Accordingly, there is a need to develop a system for improving the accuracy of automatic testing equipment, specifically digital testers, by verifying with a high degree of accuracy the performance of the digital testers.
Certain objects, advantages and novel features of the invention will be set forth in part in the description that follows and in part will become apparent to those skilled in the art upon examination of the following or may be learned with the practice of the invention. The objects and advantages of the invention may be realized and obtained by means of the instrumentalities and combinations particularly pointed out in the appended claims.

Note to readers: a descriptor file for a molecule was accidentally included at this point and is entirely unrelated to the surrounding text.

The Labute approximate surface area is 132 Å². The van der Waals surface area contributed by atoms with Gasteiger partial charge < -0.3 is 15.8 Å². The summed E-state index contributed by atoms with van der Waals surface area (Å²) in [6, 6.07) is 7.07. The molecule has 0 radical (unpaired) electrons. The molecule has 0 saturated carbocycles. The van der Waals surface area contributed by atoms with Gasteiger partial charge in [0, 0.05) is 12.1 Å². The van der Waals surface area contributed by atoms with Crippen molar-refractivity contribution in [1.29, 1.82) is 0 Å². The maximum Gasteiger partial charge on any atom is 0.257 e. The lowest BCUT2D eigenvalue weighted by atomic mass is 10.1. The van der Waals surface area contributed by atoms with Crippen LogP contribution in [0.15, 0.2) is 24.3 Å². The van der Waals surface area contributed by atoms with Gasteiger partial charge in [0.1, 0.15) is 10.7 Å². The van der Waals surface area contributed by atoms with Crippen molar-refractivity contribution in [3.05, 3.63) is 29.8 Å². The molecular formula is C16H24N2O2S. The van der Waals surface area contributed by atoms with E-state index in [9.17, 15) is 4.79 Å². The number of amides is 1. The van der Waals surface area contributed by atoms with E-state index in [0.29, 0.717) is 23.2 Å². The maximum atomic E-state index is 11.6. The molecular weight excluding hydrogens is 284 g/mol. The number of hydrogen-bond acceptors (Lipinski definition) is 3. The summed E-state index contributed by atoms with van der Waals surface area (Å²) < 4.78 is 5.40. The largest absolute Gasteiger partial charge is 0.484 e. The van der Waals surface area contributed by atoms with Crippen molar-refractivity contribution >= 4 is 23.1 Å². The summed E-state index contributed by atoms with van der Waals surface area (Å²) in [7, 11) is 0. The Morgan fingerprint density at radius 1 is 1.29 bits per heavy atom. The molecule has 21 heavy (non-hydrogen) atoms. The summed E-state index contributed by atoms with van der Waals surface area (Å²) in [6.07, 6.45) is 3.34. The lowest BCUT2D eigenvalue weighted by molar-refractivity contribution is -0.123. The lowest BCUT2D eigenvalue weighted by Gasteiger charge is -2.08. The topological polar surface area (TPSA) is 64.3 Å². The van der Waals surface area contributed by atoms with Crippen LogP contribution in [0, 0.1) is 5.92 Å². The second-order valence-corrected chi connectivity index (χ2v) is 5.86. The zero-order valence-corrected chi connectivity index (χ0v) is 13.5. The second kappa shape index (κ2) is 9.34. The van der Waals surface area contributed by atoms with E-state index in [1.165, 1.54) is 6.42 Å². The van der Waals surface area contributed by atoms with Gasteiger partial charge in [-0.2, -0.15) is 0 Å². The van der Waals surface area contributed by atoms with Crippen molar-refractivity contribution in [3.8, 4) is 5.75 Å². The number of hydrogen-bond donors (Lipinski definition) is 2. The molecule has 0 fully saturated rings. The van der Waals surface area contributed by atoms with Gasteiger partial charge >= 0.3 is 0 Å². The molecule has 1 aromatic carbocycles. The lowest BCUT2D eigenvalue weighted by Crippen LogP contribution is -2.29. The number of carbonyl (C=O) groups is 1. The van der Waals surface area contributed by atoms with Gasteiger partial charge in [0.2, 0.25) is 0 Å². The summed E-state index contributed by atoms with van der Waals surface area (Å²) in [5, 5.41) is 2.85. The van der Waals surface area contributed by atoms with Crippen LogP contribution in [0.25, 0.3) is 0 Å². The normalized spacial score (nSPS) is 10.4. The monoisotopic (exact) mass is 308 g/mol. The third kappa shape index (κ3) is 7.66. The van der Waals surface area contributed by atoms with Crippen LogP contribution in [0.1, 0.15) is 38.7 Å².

To achieve the advantages and novel features, the present invention is generally directed to a system and method for testing component tolerances of a device for testing integrated circuits, the device having a plurality of test connectors disposed at a test head, each test connector having electrical conductors carrying electrical signals for a test channel, wherein each test channel corresponds to a circuit board that includes at least one driver and one receiver. In accordance with the broad concepts and teachings of the invention, an apparatus and method operate to compare driver and receiver components by interconnecting drivers from a first board to receivers of a second board, and vice-versa. Since built in test procedures provided by the tester manufacturer typically calibrate the drivers and receivers of a single board with a measurement unit provided on that same board, it is possible for the drivers and receivers of that board to become out of specification without detection, if that board's measurement unit goes out of specification. Accordingly, the cross-check provided by the present invention provides an much improved system and method for verifying the accuracy of the operation of tester components.